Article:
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Ukranian Crowdmapping of the '12 Elections

Tetyana Lokot

This case study centers on the use of crowdmapping by Ukrainian civic activists during 2012 parliamentary elections. An overview of three projects considers the similarities and differences between them and the mechanisms used in each one. Key findings from project websites and reports show how these civic engagement efforts contributed to transparent and accountable coverage of the Ukrainian elections. 

The internet has augmented the way people perform citizenship and engage in politics, but the reasons for these transformations remain uncertain. The debate revolves around the nature of the Internet itself and how it is interpreted by citizens, governments, corporations and academics. 

In many post-Soviet countries the internet is perceived as a liberator of sorts, an alternative platform to traditional media co-opted by the elites (Fossato et al. 2008; Oates 2010). Goldstein (2007) notes that during the Orange Revolution in Ukraine in 2004 the internet, unlike major traditional media, was an independent, uncensored medium, where dissenting opinions could be disseminated freely along with information to help citizens enforce their rights as voters and to protest rigged elections. 

Crowdsourcing allows civic participation to be augmented through the use of online tools, and is powered, fed and checked by the crowd. The “Digital Activism Decoded” glossary defines crowdsourcing as “a distributed labor practice wherein a job that is usually done by one person is given to a large group of people who each do a smaller piece of the task, usually as volunteers.” (Joyce 2010, 218) A subtype of crowdsourcing, crowdmapping uses interactive maps as primary mechanisms of citizen engagement. Activists compile live maps based on witness reports to create, distribute and improve shared situational awareness. Dozens of live maps (powered by the Ushahidi platform) were created to monitor the events in Tunisia, Egypt, Libya, Syria and Yemen (Meier 2011). This increasing use of live maps points to the possible rise of a “mapping reflex,” ascribing to each event not only sounds and images, but also a concrete geographic location (Sidorenko 2011). Apart from bearing witness and providing location anchors, crowdmapping can provide a different frame or narrative—a crowdsourced one—that can counter official state propaganda or false election results.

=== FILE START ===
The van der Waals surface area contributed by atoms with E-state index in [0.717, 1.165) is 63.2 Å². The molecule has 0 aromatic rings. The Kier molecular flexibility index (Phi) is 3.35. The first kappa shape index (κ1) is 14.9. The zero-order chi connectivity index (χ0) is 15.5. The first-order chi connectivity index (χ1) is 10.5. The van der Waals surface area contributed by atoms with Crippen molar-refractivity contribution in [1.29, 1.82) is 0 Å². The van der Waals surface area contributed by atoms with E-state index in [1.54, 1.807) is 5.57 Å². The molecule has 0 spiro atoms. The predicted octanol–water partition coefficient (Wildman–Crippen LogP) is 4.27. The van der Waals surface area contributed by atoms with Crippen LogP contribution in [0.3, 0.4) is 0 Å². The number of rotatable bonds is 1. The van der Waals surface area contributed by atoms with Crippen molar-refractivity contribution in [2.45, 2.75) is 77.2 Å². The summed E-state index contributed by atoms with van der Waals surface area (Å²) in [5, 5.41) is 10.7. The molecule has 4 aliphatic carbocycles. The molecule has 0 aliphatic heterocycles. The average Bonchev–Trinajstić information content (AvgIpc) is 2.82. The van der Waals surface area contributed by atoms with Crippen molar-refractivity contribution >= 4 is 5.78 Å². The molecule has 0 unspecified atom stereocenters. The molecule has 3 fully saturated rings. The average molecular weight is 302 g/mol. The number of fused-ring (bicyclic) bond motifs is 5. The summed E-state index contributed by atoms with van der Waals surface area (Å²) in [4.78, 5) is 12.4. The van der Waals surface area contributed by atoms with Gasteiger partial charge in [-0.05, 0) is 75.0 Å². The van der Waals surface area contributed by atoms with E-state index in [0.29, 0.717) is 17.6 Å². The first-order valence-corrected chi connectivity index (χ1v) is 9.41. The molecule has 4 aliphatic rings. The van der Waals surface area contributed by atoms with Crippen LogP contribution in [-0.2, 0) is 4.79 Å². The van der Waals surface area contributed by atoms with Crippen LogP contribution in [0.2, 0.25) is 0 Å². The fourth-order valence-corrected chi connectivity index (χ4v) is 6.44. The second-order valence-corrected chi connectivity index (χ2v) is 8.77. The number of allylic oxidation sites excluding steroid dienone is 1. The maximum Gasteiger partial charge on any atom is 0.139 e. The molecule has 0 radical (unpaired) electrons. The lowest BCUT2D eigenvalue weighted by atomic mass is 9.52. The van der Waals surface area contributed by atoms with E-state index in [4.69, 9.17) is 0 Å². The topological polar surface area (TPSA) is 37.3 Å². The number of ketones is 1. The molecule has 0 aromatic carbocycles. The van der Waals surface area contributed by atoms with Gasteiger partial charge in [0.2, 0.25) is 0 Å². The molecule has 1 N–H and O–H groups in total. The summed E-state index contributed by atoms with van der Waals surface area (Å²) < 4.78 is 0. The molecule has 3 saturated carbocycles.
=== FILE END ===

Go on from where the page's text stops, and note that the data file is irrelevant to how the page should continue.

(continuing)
While the use of crowdmapping in countries like Kenya (where Ushahidi originated) and the MENA countries is more widely documented by scholars, crowdmapping as a tactic in the Eastern European developing democracies has received less attention. The case study considered the features and content available on the three Ukrainian election crowdmapping websites, in particular the kinds of tools that enable citizen participation, accountability, real-time updates and report verification. Analysis included each website’s visuals, opportunities for engagement, mechanisms of submission, filtering mechanisms, categories of violations, rules and verification procedures, reports of results, and action taken by activists after violations were submitted. This provided a comparative perspective, and, coupled with the number of violations reported, shed some light on the relative and overall success of each initiative. 

The civic network OPORA used an interactive map based on the Google Maps API with information about all the 225 electoral districts and 33,000 polling stations, including contacts of the local commissions overseeing the vote. The monitoring was conducted by 3,800 professional OPORA observers. When violations were recorded, they placed them on the map, along with photo and video evidence. Regular citizens were also able to submit information about violations via a hotline or an online form, with reports posted on the map after verification. While OPORA required fairly detailed information about violations, including users’ contact information, there was no detailed description of the filtering or verification process.